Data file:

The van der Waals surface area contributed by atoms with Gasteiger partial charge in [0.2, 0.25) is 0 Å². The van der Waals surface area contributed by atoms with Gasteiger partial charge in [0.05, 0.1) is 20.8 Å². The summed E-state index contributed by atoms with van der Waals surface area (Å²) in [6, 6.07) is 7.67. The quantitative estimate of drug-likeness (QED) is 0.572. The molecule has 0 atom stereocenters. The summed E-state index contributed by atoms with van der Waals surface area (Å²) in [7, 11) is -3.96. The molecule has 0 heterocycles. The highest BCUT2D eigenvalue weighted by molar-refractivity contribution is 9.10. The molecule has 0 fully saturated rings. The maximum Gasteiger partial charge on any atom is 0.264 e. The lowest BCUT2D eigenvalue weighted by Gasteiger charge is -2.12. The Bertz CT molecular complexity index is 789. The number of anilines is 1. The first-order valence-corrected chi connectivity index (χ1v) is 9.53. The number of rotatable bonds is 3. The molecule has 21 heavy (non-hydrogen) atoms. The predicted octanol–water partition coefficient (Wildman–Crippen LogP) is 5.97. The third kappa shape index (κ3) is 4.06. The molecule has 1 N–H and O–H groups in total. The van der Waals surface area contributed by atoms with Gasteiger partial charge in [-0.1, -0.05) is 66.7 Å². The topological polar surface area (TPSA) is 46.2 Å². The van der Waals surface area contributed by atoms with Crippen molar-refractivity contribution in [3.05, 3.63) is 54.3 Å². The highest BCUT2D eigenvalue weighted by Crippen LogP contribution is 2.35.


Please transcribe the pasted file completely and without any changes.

The van der Waals surface area contributed by atoms with Gasteiger partial charge in [0.2, 0.25) is 0 Å². The van der Waals surface area contributed by atoms with Gasteiger partial charge in [0.05, 0.1) is 20.8 Å². The summed E-state index contributed by atoms with van der Waals surface area (Å²) in [6, 6.07) is 7.67. The quantitative estimate of drug-likeness (QED) is 0.572. The molecule has 0 atom stereocenters. The summed E-state index contributed by atoms with van der Waals surface area (Å²) in [7, 11) is -3.96. The molecule has 0 heterocycles. The highest BCUT2D eigenvalue weighted by molar-refractivity contribution is 9.10. The molecule has 0 fully saturated rings. The maximum Gasteiger partial charge on any atom is 0.264 e. The lowest BCUT2D eigenvalue weighted by Gasteiger charge is -2.12. The Bertz CT molecular complexity index is 789. The number of anilines is 1. The first-order valence-corrected chi connectivity index (χ1v) is 9.53. The number of rotatable bonds is 3. The molecule has 21 heavy (non-hydrogen) atoms. The predicted octanol–water partition coefficient (Wildman–Crippen LogP) is 5.97. The third kappa shape index (κ3) is 4.06. The molecule has 1 N–H and O–H groups in total. The van der Waals surface area contributed by atoms with Gasteiger partial charge in [-0.1, -0.05) is 66.7 Å². The topological polar surface area (TPSA) is 46.2 Å². The van der Waals surface area contributed by atoms with Crippen molar-refractivity contribution in [3.05, 3.63) is 54.3 Å². The highest BCUT2D eigenvalue weighted by Crippen LogP contribution is 2.35.